With the holiday season fast approaching spammer reprobates are at it again. As I was perusing hallmark.com tonight, I noticed the following alert regarding the latest attempt to infect your computer with the Zapchast Trojan Virus via Hallmark E-Cards. Hallmark recommends the following:
E-Card Fraud Alert
A fraudulent e-mail flooding the Internet claims to have a link to an E-Card from a family member, friend or neighbor and uses major greeting card company names such as Hallmark. Clicking on the link downloads a virus onto your computer that compromises personal data.
What you can do:
1. Report suspicious e-mail to your e-mail service provider so they can take action.
2. File a complaint at http://www.ic3.gov/
3. Forward the suspicious e-mails to email@example.com. (Due to the large amount of e-mail we receive at that address we will not be able to reply to your e-mail, but we will investigate.)
Then you should delete the e-mail.
If you are unsure if you've received a legitimate Hallmark E-Card, don't click on a link in the e-mail. Instead use our E-Card pickup.
If you do click on the link in the bogus e-mail, you will launch a variant of the Zapchast Trojan virus. Zapchast installs an Internet Relay (IRC) chat client and causes the infected computer to connect to an IRC channel. Attackers then use that connection to remotely command your machine.
What Hallmark is doing:
1. Contacting the Internet providers identified as the source of the spam requesting that they shut down the imposters.
2. Working with Microsoft to include the virus code in their phishing filter to protect consumers who use their web browser and e-mail client software.
3. Working with anti-virus software corporations to get the virus code added to virus definition updates.
4. Reviewing Hallmark's E-Card notification and pickup procedures.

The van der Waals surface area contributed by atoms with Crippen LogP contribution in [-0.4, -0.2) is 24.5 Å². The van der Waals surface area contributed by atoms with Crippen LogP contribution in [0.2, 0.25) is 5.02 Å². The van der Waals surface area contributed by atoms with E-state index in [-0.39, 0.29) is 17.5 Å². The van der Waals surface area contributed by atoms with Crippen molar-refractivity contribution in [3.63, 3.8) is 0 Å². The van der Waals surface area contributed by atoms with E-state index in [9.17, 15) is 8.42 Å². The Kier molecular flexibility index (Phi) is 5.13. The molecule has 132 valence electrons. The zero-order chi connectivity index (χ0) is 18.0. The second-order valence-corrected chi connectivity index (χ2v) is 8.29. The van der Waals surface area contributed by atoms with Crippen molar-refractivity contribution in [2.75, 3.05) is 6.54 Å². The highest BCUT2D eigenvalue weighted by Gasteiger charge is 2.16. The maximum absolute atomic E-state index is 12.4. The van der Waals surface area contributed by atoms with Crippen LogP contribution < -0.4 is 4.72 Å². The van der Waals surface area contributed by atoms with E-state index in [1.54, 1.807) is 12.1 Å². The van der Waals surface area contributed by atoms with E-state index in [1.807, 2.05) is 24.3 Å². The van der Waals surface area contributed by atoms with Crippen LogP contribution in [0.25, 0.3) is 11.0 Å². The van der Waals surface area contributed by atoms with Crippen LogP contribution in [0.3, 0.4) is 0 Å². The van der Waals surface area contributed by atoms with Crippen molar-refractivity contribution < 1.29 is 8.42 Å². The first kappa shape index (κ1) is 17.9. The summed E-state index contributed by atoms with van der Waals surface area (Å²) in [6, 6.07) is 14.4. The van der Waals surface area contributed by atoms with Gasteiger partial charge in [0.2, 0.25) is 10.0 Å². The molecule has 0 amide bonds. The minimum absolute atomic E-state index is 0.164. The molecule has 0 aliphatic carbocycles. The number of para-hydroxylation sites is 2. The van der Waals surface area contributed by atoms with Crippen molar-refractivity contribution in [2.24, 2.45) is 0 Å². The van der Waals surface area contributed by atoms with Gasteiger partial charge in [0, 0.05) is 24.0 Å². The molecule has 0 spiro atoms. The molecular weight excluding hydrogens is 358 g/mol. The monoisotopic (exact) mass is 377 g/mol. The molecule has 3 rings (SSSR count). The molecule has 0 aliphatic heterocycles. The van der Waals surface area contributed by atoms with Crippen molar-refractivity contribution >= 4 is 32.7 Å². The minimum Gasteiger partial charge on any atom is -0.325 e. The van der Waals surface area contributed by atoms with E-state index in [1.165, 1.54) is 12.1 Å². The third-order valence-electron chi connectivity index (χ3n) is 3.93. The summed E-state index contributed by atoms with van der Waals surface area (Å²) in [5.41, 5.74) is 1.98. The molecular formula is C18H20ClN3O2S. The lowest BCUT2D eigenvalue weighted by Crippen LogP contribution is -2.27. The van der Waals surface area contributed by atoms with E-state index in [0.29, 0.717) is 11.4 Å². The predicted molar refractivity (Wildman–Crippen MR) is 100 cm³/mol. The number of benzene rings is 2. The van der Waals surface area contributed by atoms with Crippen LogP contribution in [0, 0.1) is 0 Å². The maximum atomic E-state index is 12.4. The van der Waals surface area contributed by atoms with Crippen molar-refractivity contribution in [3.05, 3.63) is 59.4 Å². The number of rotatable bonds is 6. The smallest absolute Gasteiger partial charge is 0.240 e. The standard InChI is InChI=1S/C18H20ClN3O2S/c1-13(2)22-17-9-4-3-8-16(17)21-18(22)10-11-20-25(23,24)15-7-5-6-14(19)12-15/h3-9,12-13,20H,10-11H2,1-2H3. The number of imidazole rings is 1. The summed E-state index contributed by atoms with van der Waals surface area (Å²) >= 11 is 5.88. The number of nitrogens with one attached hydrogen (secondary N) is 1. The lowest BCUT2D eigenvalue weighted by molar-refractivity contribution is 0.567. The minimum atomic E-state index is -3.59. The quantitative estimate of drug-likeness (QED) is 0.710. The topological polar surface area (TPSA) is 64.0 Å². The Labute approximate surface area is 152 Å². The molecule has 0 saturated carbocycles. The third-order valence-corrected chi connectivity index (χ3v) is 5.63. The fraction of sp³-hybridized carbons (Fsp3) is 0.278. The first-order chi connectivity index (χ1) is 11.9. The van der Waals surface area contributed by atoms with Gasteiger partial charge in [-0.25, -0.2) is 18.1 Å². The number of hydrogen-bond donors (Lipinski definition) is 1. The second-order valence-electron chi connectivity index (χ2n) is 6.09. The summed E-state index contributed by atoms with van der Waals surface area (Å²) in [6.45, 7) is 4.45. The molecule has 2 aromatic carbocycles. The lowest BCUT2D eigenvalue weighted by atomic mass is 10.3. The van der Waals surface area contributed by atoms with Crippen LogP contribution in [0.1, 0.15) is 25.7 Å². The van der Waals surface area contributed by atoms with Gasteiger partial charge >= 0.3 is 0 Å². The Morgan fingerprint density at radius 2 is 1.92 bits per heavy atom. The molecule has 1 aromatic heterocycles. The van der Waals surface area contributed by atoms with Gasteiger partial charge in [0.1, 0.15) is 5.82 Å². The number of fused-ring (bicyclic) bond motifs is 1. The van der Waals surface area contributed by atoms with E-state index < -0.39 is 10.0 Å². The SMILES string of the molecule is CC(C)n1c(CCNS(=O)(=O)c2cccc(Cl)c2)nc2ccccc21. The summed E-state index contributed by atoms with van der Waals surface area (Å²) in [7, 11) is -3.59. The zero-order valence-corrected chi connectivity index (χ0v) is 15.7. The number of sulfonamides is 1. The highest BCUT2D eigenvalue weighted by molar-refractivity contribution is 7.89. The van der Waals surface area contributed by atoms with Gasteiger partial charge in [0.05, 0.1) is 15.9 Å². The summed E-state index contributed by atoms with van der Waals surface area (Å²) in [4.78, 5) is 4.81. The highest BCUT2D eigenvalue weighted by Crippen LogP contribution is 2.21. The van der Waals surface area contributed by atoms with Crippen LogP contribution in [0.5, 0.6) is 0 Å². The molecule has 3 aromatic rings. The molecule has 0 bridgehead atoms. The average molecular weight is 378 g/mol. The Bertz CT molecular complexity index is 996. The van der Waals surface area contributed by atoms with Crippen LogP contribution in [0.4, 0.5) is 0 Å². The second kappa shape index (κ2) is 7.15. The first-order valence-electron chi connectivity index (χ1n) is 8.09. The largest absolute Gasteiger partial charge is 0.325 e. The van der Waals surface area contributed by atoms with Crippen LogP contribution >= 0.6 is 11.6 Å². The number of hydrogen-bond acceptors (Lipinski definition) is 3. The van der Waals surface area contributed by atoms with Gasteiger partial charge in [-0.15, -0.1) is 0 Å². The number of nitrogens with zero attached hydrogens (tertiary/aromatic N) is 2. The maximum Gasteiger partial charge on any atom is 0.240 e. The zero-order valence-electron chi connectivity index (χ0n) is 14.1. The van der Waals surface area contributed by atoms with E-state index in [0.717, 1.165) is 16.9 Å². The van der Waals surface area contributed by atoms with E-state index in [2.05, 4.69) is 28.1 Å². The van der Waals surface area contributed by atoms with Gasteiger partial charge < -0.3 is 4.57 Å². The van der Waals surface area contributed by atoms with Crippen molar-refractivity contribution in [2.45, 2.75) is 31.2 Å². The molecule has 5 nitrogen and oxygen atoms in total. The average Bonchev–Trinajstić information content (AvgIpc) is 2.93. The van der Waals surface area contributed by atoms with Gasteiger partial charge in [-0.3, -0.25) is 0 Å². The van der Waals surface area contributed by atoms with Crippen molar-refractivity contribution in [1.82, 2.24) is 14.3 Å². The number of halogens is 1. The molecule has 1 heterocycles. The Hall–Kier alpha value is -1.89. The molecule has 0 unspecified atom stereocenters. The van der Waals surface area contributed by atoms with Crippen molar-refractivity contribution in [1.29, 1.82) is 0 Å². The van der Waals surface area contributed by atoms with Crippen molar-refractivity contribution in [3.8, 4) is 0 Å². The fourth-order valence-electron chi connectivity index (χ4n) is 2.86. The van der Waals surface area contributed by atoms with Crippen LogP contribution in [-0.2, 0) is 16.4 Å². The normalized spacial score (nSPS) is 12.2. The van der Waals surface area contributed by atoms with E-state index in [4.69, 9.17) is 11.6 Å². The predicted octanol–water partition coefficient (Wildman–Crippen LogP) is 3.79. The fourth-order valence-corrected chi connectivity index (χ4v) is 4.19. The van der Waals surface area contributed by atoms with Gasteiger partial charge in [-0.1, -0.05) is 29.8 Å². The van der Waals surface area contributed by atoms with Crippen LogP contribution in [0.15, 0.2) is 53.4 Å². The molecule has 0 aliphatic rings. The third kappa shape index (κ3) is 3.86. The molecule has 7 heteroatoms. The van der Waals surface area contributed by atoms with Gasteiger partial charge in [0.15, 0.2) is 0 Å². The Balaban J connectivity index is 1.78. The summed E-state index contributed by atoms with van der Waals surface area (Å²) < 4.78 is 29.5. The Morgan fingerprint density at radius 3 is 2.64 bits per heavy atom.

5. Educating consumers about how to avoid E-Card abuse.
How to tell if a Hallmark E-Card notification is real:
1. The subject line of legitimate E-Card notifications from Hallmark will say, "A Hallmark E-Card from (name of the sender)" not a generic term like "friend," "neighbor" or "family member.
2. The e-mail notification will come from the sender's e-mail address, not Hallmark.com.
3. The notification will include a link to the E-Card on Hallmark.com as well as a URL that can be pasted into a browser.
4. The URL will begin with http://hallmark.com/ followed by characters that identify the individual E-Card. Hover your mouse over the words "click here" in your e-mail. If you do not see the URL above, it is not a legitimate Hallmark E-Card.
5. Hallmark E-Cards are not downloaded and they are not .exe files.
6. In addition, Hallmark.com will never require an E-Card recipient to enter a user name or password nor any other personal information to retrieve an E-Card.
E-mail Safety Tips:
1. Do not open e-mails from unknown senders.
2. Don't open an e-mail you know to be spam. A code embedded in spam advertises that you opened the e-mail and confirms your address is valid, which in turn can generate more spam.
3. If you receive an attachment that you are not expecting, don't open it, even if it's from someone you know. First read the e-mail, and make sure the attachment is most likely legitimate. If you're still not sure, call or e-mail the sender to confirm, but do not reply to the original e-mail.
4. Some fraudulent e-mails that appear to be from financial companies (PayPal, banks, credit card companies, etc.) direct the reader to click on a link to verify or confirm account details. Never click these links. Instead, call the company if you are concerned about your account.
Hallmark gives some very good advice, that we all should follow. I've received (recently) a spate of emails from PayPal, Ebay and even the IRS, none of which were legit.
So the miscreants are on the hunt, once more, and during a time we might all be a little less vigilant than we should.